|Final Fantasy XI||Shantotto|
|Final Fantasy XII||Balthier|
|Final Fantasy XIII||Lightning*Lightning Returns: Final Fantasy XIII attire|
|Final Fantasy XIII-2||Chocolatte*Chocolina's alias|
|Final Fantasy Crystal Chronicles: Echoes of Time||Sherlotta|
Masashi Hamauzu, one of the composers of Final Fantasy X: Original Soundtrack and the composer of the Dirge of Cerberus -Final Fantasy VII- Original Soundtrack and Final Fantasy XIII: Original Soundtrack, composed the music for World of Final Fantasy. The opening theme, "Innocent²", was written by Square Enix's Ryo Yamazaki, and performed by Japanese singer Aoi Mizu, also known by her stagename Mizuki. The ending theme, "World Parade", was written by Ryo Shirasawa of Noisycroak. It was sung by Kana Hanazawa, Eri Kitamura, and Ayana Taketatsu, the respective voice actresses of Kuro, Tama and Serafie.
When Square Enix realized very few children or the younger audience play Final Fantasy, the executive producer for Final Fantasy, Shinji Hashimoto, approached Hiroki Chiba asking what they could do to introduce the series to a younger audience. This became the game's original concept. Art designer Yasuhisa Izumisawa, who had worked on Crystal Chronicles games, created chibi (two-head length) characters that were showed to Hashimoto and Tetsuya Nomura. It was decided this could be used to potentially create a new Final Fantasy IP that would appeal to a new audience.
World of Final Fantasy is an adventure experienced through the eyes of the protagonists. The team wanted to ensure that there would be scenes common with the Final Fantasy series to grab players and pull them into the narrative emotionally.
The game was released in North America, Japan and Europe on October 25th, 27th and 28th respectively. Alongside the standard edition a Day 1 Edition, a Limited Edition, and a Collector's Edition was released. The Day 1 Edition included the game, downloadable Japanese voiceover, an exclusive Sephiroth summon, and three Mirages: Red Bonnetberry, White Chocobo, and Glow Moogle. Pre-ordering this version from the PlayStation Store also gave a Cactuar Johnny mirage, a set of Crimson Armor, and a PS4 theme. The Limited Edition included the Day 1 digital content, as well as a 24-page artbook. The Collector's Edition is only available from the Square Enix Online Store and it includes the Day 1 digital content, as well as an 80 page artbook, a copy of the game's original soundtrack, a pop-up book depicting scenes from the game, and a set of three mini figures of Cloud, Squall, and Lightning.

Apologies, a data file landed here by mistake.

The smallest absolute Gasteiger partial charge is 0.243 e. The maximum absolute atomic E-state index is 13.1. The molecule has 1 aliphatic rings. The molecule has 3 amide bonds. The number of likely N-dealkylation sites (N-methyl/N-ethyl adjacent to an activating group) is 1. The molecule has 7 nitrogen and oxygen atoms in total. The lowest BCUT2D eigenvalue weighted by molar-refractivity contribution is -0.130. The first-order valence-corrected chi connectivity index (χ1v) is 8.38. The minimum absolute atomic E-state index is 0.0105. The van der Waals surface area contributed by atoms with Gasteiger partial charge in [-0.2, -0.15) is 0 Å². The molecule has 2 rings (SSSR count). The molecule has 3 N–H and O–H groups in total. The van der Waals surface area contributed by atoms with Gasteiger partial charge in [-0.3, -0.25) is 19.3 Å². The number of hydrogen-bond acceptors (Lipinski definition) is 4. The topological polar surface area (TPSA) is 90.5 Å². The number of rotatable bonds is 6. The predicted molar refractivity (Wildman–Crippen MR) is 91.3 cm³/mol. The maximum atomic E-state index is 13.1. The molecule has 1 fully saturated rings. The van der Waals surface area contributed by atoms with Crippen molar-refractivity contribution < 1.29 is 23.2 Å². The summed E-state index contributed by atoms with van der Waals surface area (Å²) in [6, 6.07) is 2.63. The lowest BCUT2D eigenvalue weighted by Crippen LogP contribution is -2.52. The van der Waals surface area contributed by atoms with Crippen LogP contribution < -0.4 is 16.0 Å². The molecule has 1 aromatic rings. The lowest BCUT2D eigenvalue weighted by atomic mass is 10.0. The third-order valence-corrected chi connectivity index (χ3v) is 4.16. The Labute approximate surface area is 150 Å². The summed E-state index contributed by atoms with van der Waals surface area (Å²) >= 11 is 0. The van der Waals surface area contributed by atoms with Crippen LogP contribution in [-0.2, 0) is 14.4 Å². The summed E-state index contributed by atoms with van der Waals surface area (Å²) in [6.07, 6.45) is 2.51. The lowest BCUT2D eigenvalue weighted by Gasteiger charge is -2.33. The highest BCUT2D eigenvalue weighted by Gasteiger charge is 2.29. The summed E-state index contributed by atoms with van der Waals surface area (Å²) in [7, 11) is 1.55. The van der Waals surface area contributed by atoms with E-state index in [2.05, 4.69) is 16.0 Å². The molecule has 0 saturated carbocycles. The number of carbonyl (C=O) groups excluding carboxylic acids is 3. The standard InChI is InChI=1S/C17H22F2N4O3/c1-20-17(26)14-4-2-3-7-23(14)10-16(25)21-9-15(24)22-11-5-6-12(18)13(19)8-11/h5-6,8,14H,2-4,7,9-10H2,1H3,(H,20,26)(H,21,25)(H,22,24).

|Character Designer||Tetsuya Nomura (full-sized characters)|
Yasuhisa Izumisawa (chibi characters)
|Theme Song Performer||Mizuki|
- Final Fantasy II, Final Fantasy XII, and Final Fantasy XIV are the only main game series to not have any Lilikin inhabitants in Grymoire.
- In one episode of Captain N: The Game Master, due to not having an official name for the Final Fantasy world during the Nintendo era of the original game's release, the creator/writers of the show referred to it as the "World of Final Fantasy", named after the game. It was described as being a medieval world.
- Tifa, Rikku and Lightning wear the default outfits from their most recently released titles, but are the same age as they were in their original respective games.
- ↑ 1.0 1.1 1.2 World of Final Fantasy: Interview With Game Director Hiroki Chiba (Accessed: February 12, 2017) at SplayStation Insider
- ↑ 2.0 2.1 What Exactly is World of Final Fantasy? (Accessed: February 12, 2017) at Gamespot
- ↑ 3.0 3.1 3.2 World of Final Fantasy Uses Modified ATB System (Accessed: February 12, 2017) at Gematsu.com
- ↑ Cite error: Invalid
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- ↑ https://twitter.com/Nova_Crystallis/status/781481335219101696
- ↑ http://www.siliconera.com/2016/10/27/sora-kingdom-hearts-join-world-final-fantasy-free-dlc-winter/
- ↑ World of Final Fantasy's Director Has Three Goals For The Game (Accessed: June 16, 2015) at Siliconera.com (2)
- ↑ http://www.siliconera.com/2015/06/22/world-of-final-fantasys-battle-system-and-story-are-inspired-from-older-ff-games/
- ↑ http://www.siliconera.com/2016/07/26/world-final-fantasy-video-shares-sample-opening-theme-song-animation/